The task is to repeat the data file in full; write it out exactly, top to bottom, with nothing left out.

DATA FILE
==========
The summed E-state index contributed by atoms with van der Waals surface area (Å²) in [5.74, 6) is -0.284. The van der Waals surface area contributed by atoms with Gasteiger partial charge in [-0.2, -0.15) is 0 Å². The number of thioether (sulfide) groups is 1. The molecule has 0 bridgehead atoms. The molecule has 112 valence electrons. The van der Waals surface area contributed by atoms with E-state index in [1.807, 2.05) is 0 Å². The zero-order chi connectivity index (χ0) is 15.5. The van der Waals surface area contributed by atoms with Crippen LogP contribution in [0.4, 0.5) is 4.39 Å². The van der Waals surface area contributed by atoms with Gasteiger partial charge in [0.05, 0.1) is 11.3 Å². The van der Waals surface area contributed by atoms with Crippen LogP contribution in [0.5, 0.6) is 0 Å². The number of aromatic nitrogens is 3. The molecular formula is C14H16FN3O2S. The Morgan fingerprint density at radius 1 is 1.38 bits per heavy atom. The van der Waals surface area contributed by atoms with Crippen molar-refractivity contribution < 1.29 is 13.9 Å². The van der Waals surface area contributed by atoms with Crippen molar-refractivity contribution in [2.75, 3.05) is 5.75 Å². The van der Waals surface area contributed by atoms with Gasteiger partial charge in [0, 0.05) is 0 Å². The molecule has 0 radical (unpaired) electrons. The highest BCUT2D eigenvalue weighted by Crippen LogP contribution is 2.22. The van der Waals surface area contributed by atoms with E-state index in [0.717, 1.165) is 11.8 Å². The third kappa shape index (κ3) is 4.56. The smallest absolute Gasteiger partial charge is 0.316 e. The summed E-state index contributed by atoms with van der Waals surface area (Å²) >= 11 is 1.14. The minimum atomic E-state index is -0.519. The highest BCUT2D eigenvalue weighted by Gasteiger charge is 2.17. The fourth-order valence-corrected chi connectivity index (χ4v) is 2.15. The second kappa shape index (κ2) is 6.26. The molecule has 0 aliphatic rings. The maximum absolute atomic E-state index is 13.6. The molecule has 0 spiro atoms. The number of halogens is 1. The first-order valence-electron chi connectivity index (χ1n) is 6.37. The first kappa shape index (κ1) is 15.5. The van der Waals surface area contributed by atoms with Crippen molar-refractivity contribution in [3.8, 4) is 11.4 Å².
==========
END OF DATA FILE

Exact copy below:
The summed E-state index contributed by atoms with van der Waals surface area (Å²) in [5.74, 6) is -0.284. The van der Waals surface area contributed by atoms with Gasteiger partial charge in [-0.2, -0.15) is 0 Å². The number of thioether (sulfide) groups is 1. The molecule has 0 bridgehead atoms. The molecule has 112 valence electrons. The van der Waals surface area contributed by atoms with E-state index in [1.807, 2.05) is 0 Å². The zero-order chi connectivity index (χ0) is 15.5. The van der Waals surface area contributed by atoms with Crippen LogP contribution in [0.4, 0.5) is 4.39 Å². The van der Waals surface area contributed by atoms with Gasteiger partial charge in [0.05, 0.1) is 11.3 Å². The van der Waals surface area contributed by atoms with Crippen LogP contribution in [0.5, 0.6) is 0 Å². The number of aromatic nitrogens is 3. The molecular formula is C14H16FN3O2S. The Morgan fingerprint density at radius 1 is 1.38 bits per heavy atom. The van der Waals surface area contributed by atoms with Crippen molar-refractivity contribution < 1.29 is 13.9 Å². The van der Waals surface area contributed by atoms with Crippen molar-refractivity contribution in [2.75, 3.05) is 5.75 Å². The van der Waals surface area contributed by atoms with Gasteiger partial charge in [0, 0.05) is 0 Å². The molecule has 0 radical (unpaired) electrons. The highest BCUT2D eigenvalue weighted by Crippen LogP contribution is 2.22. The van der Waals surface area contributed by atoms with E-state index in [0.717, 1.165) is 11.8 Å². The third kappa shape index (κ3) is 4.56. The smallest absolute Gasteiger partial charge is 0.316 e. The summed E-state index contributed by atoms with van der Waals surface area (Å²) >= 11 is 1.14. The minimum atomic E-state index is -0.519. The highest BCUT2D eigenvalue weighted by Gasteiger charge is 2.17. The fourth-order valence-corrected chi connectivity index (χ4v) is 2.15. The second kappa shape index (κ2) is 6.26. The molecule has 0 aliphatic rings. The maximum absolute atomic E-state index is 13.6. The molecule has 0 spiro atoms. The number of halogens is 1. The first-order valence-electron chi connectivity index (χ1n) is 6.37. The first kappa shape index (κ1) is 15.5. The van der Waals surface area contributed by atoms with Crippen molar-refractivity contribution in [3.8, 4) is 11.4 Å².